“It could also be blankets, stoves, we added clothes to the list because we heard from people who needed clothes for the winter. We send gift cards, not used clothes. We made a package for babies, which we adapt to the age of the child, with formula and diapers.”

“If there are children sleeping on the floor, we will also buy them beds. And if there is no washing machine or refrigerator, it needs to be taken care of. In recent days, we have begun to provide such things as well.”

Fourien-Weizmann said that the chairman of the Histadrut contacted Mirella Mikhalovich, 70, a retired social worker who until recently worked for the social workers' union, and asked her to support those who reach out to the fund.

"I have spoken to more than 260 families in the last two months," said Mikhalovich, on her way home to Jerusalem. "When I ask them if there are other things I can help with, many times they won’t tell me. There is the issue of shame. That’s why it is important for me to actually visit every home, call anyone who has asked for help, and understand the needs.”

“The situation of many families is very difficult, and these are working families. Most are not on welfare and are not accustomed to being in the position of asking for help. Men and especially women, who somehow got along before coronavirus, have been hit hard by the crisis and knocked down," she continued. 

Dana Bar-Lev, from the Workers’ Division: "The Histadrut has rethought how to take care of these families" (Photo: David Tversky)

Dana Bar-Lev, 28, from the Workers’ Division of the Histadrut, accompanies Mikhalovich on her visits. 

"The coronavirus disrupted the lives of these families," she said. "These women are put on unpaid leave, living on unemployment benefits, and the Histadrut had to rethink how they are being cared for now."

"For me, these are members of the Histadrut who have paid the Histadrut membership dues for years, and this is the way we should take care of them. In the past, if there were layoffs, they would get legal aid. Now they get blankets, or food” Bar-Lev continued.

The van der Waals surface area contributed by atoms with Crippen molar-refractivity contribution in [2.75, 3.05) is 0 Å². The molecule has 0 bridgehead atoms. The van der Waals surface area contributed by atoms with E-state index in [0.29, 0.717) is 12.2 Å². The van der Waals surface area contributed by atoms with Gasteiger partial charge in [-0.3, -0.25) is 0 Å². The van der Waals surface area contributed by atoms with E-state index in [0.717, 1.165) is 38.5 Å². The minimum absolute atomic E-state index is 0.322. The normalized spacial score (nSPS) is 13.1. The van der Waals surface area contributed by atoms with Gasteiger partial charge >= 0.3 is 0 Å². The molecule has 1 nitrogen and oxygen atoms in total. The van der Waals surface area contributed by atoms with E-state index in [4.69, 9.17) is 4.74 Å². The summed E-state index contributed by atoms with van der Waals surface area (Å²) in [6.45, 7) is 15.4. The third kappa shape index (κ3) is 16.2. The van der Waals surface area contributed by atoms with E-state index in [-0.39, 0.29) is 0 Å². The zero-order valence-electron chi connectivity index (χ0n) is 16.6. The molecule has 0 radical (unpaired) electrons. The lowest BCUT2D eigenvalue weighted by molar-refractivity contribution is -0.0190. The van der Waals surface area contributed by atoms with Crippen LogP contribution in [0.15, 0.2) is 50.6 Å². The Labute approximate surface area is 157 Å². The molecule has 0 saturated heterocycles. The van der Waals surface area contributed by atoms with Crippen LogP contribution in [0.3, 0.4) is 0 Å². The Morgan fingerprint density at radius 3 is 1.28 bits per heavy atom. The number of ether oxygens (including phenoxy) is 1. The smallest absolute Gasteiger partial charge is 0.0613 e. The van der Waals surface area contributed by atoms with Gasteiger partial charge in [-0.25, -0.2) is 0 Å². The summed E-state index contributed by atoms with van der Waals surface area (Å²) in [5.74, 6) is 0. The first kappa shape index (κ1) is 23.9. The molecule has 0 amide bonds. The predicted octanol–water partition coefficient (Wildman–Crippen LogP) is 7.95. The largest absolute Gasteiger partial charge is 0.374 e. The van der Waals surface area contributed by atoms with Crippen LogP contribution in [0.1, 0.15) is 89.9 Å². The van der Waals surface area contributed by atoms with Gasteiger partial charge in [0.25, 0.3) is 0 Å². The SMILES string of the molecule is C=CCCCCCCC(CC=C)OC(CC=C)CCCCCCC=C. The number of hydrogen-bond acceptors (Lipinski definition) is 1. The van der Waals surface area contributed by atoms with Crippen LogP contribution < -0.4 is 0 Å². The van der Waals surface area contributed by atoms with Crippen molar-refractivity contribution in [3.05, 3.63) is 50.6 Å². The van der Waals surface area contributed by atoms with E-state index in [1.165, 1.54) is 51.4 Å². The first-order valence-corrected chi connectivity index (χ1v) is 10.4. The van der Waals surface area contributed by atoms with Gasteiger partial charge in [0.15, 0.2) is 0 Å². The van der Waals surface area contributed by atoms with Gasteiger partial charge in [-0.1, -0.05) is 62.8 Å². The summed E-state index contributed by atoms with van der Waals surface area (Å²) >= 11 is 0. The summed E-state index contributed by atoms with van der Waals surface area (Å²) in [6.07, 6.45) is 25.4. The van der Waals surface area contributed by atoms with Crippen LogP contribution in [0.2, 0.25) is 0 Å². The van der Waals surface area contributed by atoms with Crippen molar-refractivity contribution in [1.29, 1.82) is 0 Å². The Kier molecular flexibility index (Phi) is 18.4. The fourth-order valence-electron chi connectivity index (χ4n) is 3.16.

One of their home visits was to a worker in a call center in a government office that was once again put on unemployment at the beginning of the third national lockdown. Mikhalovich and Bar-Lev arrived to deliver her a warm winter blanket and slips for clothes.

"It's hard for me not to work," the worker, who wished to remain anonymous, said. "But it's nice to have someone think of you, and I think more women should know about this project.”

Histadrut employees step up to help: "This is not charity"

"These visits make the families very happy," said Fourien-Weizmann. "We make sure to come to them as sisters in solidarity. This is not charity.”

She said that with the exception of Mikhalovich, who was hired as a professional for the fund, all of the fund’s organization is done on a volunteer basis by Histadrut employees.

Dudu Bezalel, the Histadrut's vice president of operations, deals with the logistics and makes sure that the assistance reaches those who need it. Arnon Bar-David, Histadrut chairman, heads the fund and Ofir Alkalai, the Histadrut’s executive director, manages the fund.

"The idea of the fund is not to send a single basket of food and be done," said Fourien-Weizmann. "These are families in need of support. We will send them another basket of food for Passover. We will continue to support them. Unemployment is not going to end tomorrow, and even if someone is receiving support from their parents, everyone is still under strain. The children are still at home. We have a long way to go, and we all understand that.”